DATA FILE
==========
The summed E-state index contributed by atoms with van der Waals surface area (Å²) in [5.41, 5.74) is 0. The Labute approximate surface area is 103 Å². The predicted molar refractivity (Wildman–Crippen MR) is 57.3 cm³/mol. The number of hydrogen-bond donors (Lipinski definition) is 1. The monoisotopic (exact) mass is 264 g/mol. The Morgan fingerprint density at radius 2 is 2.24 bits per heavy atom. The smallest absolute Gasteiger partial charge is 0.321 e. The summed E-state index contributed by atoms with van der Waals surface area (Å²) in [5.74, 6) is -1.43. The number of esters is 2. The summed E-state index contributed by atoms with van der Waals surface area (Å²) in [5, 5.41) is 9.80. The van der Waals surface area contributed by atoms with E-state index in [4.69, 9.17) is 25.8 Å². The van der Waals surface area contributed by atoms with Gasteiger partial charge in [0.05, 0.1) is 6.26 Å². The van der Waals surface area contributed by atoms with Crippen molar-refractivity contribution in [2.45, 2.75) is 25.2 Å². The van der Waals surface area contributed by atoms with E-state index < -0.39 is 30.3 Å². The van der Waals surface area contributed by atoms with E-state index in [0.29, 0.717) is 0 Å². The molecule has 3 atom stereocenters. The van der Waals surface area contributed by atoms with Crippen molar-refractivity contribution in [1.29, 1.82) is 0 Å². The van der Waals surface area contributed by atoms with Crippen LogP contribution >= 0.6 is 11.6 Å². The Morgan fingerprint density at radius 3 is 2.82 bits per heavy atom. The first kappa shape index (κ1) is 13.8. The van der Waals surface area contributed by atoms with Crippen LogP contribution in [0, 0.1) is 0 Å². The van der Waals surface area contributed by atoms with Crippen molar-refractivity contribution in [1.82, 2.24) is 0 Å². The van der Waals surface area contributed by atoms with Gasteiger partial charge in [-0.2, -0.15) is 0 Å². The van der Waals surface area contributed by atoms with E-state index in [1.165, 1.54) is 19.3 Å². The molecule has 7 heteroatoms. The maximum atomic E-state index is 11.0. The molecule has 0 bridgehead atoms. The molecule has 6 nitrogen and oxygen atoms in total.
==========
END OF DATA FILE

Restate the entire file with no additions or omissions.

The summed E-state index contributed by atoms with van der Waals surface area (Å²) in [5.41, 5.74) is 0. The Labute approximate surface area is 103 Å². The predicted molar refractivity (Wildman–Crippen MR) is 57.3 cm³/mol. The number of hydrogen-bond donors (Lipinski definition) is 1. The monoisotopic (exact) mass is 264 g/mol. The Morgan fingerprint density at radius 2 is 2.24 bits per heavy atom. The smallest absolute Gasteiger partial charge is 0.321 e. The summed E-state index contributed by atoms with van der Waals surface area (Å²) in [5.74, 6) is -1.43. The number of esters is 2. The summed E-state index contributed by atoms with van der Waals surface area (Å²) in [5, 5.41) is 9.80. The van der Waals surface area contributed by atoms with E-state index in [4.69, 9.17) is 25.8 Å². The van der Waals surface area contributed by atoms with Gasteiger partial charge in [0.05, 0.1) is 6.26 Å². The van der Waals surface area contributed by atoms with Crippen molar-refractivity contribution in [2.45, 2.75) is 25.2 Å². The van der Waals surface area contributed by atoms with E-state index < -0.39 is 30.3 Å². The van der Waals surface area contributed by atoms with E-state index in [0.29, 0.717) is 0 Å². The molecule has 3 atom stereocenters. The van der Waals surface area contributed by atoms with Crippen molar-refractivity contribution in [1.29, 1.82) is 0 Å². The van der Waals surface area contributed by atoms with Crippen LogP contribution >= 0.6 is 11.6 Å². The Morgan fingerprint density at radius 3 is 2.82 bits per heavy atom. The first kappa shape index (κ1) is 13.8. The van der Waals surface area contributed by atoms with Crippen LogP contribution in [0, 0.1) is 0 Å². The van der Waals surface area contributed by atoms with Crippen molar-refractivity contribution in [1.82, 2.24) is 0 Å². The van der Waals surface area contributed by atoms with Gasteiger partial charge in [-0.2, -0.15) is 0 Å². The van der Waals surface area contributed by atoms with E-state index in [1.165, 1.54) is 19.3 Å². The molecule has 7 heteroatoms. The maximum atomic E-state index is 11.0. The molecule has 0 bridgehead atoms. The molecule has 6 nitrogen and oxygen atoms in total.